From producing the recordings to building connections with fans, there is a lot that happens before we stream our favorite playlists or watch a new band on stage.
Students in the University of Georgia’s Music Business Certificate Program learn from industry leaders in the classroom and in the real-world. Their internship experiences are as diverse as their musical tastes, but each is gaining the experience they need to build a career in the industry.
Laying a foundation in sound
Jon Michael McKinnon’s summer internship at Chase Park Transduction involves a lot of basic tasks such as doing dishes and sweeping the floor. “But I’m sweeping the floor around crazy, awesome equipment that I can nerd out about,” he said. “I’ve always loved music, and any time I’m doing anything related to it, I enjoy it, even sweeping the floors in this studio.”
In addition to basic tasks, McKinnon also sets up and takes down microphones and helps the engineers with anything they may need, but he learns the most by observing recording sessions. During breaks, he can ask questions about technique, and he said the things he learns range from how to wrap a cable so it doesn’t get torn up over time to why a particular mic is used for the drums during a session.
The music production studio is tucked away off Chase Street in Athens, Georgia, and can be difficult to find. But the artists who have recorded there include such well-known names as R.E.M, Vic Chesnutt, the Drive-By Truckers and hundreds more.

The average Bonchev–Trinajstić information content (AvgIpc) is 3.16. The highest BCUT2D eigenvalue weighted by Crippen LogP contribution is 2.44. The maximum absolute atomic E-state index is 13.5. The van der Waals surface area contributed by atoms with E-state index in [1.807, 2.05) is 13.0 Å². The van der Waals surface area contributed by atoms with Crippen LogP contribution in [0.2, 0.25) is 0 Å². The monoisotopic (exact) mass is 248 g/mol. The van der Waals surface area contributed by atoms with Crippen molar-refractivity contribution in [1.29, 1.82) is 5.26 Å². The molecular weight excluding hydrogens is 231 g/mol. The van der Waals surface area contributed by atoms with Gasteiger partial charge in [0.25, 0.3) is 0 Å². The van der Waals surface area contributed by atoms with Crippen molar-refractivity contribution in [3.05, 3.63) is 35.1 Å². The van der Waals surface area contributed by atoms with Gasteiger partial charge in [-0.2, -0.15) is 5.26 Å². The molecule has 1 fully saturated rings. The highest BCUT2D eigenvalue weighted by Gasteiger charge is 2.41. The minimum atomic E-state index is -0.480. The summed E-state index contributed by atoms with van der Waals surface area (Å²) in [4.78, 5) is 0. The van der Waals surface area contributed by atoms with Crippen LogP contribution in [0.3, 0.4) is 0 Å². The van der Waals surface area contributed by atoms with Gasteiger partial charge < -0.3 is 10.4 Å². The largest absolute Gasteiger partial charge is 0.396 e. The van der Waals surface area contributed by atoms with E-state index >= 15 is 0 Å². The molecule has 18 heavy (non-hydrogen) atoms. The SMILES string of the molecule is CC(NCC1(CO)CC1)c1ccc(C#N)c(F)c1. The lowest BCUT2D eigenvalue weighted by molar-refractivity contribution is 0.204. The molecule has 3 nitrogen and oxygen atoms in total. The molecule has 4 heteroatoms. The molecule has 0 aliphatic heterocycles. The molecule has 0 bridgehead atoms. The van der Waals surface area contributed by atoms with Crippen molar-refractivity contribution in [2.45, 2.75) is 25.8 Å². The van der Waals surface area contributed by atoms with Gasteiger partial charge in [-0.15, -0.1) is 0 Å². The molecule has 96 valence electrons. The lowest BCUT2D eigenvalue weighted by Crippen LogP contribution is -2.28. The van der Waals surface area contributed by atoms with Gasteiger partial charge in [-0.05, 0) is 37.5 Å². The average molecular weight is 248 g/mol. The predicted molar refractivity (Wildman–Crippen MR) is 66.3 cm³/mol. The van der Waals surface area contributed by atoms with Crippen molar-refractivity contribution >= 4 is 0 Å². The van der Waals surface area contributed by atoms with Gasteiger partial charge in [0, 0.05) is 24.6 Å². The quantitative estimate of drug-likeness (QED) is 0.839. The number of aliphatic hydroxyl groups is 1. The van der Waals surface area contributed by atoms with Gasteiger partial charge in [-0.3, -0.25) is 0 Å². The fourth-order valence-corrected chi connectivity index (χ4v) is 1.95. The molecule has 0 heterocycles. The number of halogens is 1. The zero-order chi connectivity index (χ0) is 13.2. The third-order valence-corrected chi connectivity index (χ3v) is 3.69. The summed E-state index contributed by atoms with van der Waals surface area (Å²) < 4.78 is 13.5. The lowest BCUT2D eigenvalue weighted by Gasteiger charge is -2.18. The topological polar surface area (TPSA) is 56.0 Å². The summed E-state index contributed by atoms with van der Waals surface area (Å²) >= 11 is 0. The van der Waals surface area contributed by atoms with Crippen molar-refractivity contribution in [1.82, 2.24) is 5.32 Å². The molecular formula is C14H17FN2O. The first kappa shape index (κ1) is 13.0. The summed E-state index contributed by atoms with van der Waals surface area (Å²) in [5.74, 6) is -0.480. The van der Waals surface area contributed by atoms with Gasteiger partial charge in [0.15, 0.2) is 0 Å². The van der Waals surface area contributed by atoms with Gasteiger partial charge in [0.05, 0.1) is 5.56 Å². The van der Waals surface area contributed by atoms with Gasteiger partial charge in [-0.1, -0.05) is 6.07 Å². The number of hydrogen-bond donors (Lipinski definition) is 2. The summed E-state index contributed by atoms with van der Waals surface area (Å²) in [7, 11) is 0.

The studio is owned and operated by David Barbe, a prolific producer and musician and director of the University of Georgia’s Music Business Certificate Program. Housed in UGA’s Terry College of Business, the certificate program helps launch students quickly into both the local and national music scene with a variety of internships that give them an advantage by connecting them with experienced industry professionals.
“Sometimes when I ask why a producer made a specific choice, the answer is simply ‘I just had a feeling it would sound really cool,’” said McKinnon.
Helping turn a vision into a signature sound
“It’s cool how quickly I’ve gotten experience and how many people I’ve gotten to watch work, considering I’ve only been part of the program for less than a year. It’s such a quick launching pad—I’ve never been part of a program like that,” said Hannah Huling, who interned at Chase Park the previous semester. She grew up in a musical family, but she never thought music was a feasible career path until she discovered UGA’s Music Business Program.
Huling, who will graduate next year, first interned at the Georgia Theatre where she prepared the green room for artists, helped tour managers, fulfilled hospitality riders and any other requests from the artists performing that night. “Working face to face with artists I’ve admired in the past has really humanized them,” she said.
While she learned a lot during that internship, she found her true passion at Chase Park and now plans to go into production. “Production scratches the same itch that being an artist does but from an outsider position. You get to mess with tones and sound quality or the general vibe of a piece in such an intricate way that you can’t do in any other aspect of music,” said Huling, who plays bass and flute and also sings. “You really get in-depth control of how a song sounds.”